Blaming the Bears

Here’s the latest act of idiocy: Blaming the media or the Bears for the credit collapse and market crash.

This not only demonstrates a total lack of understanding as to the difference between causation and correlation, but it evinces an utter disregard for the way the economy and markets operate.

A classic example of this form of brain damage can be seen on the comments of a recent Floyd Norris blog post, Consumers Drag Economy Down. Norris notes, (as we did earlier today) “Consumers are clearly in retreat, and the economy is suffering. The year-over-year increase in real G.D.P. is 0.8 percent, the lowest for any four-quarter period since 2001.”

It didn’t take long — the second comment actually — before the ‘tards actually started blaming Norris for the collapse. Let’s see what Mark D. had to say:

Great. You guys are posting stuff that will create a self fulfilling prophecy.

Yes, it was all Floyd Norris of the New York Times who cut rates to 1%, and then kept them there for a long time. And, it was Norris who forced the banks to lever up 40X. It was he who forced the rating agencies to slap a triple AAA on junk paper, it was Norris who mandated that hedge funds, trusts, pension funds and other buy this junk paper.And of course, it was Norris who forced all those mortgage originators to write those NINJA loans, and all those home buyers to take 2/28loans they could not afford when the reset occurred.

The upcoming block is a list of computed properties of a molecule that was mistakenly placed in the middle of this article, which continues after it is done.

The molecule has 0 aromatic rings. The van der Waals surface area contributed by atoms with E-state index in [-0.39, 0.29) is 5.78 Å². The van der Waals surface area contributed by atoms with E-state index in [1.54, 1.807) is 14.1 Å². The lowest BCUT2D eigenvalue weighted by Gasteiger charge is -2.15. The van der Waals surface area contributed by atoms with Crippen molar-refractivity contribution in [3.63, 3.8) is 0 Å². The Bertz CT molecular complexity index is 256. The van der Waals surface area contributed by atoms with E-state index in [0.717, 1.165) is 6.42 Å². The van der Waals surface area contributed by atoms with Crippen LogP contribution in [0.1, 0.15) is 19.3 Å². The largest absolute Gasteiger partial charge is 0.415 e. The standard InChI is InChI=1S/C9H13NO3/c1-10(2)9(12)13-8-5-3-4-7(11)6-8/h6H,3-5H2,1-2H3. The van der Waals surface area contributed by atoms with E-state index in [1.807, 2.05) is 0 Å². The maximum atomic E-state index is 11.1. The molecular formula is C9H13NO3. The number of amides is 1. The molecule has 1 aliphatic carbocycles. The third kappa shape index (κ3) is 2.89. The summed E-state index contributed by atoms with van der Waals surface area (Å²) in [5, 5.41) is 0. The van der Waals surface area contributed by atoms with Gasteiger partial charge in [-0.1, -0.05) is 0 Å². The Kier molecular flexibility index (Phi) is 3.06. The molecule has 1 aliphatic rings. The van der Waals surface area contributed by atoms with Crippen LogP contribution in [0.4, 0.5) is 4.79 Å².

Why does the internet cause people to turn their brains off? Does anyone ever think for even a second before posting nonsense like this?

Self-fulfilling prophecy? Here’s a self-fulfilling prohecy: Write thoughtful intelligent commentary on the economy, and a large swath of humanity will trip over themselves trying to demonstrate why IQ tests are given on a curve, and the center point is 100.

A few other observations:

1) Because the NBER has not yet declared this a recession only means the official start and end dates are unknown. A recession can occur regardless of their declaration.

2) No, Charles J. Duffy, a recession is Not defined as “two consecutive quarters of negative real growth” since the 1970s. The NBER definition is here:

3) By that official definition, we have most likely been in a recession since December 2007, or perhaps January 2008.

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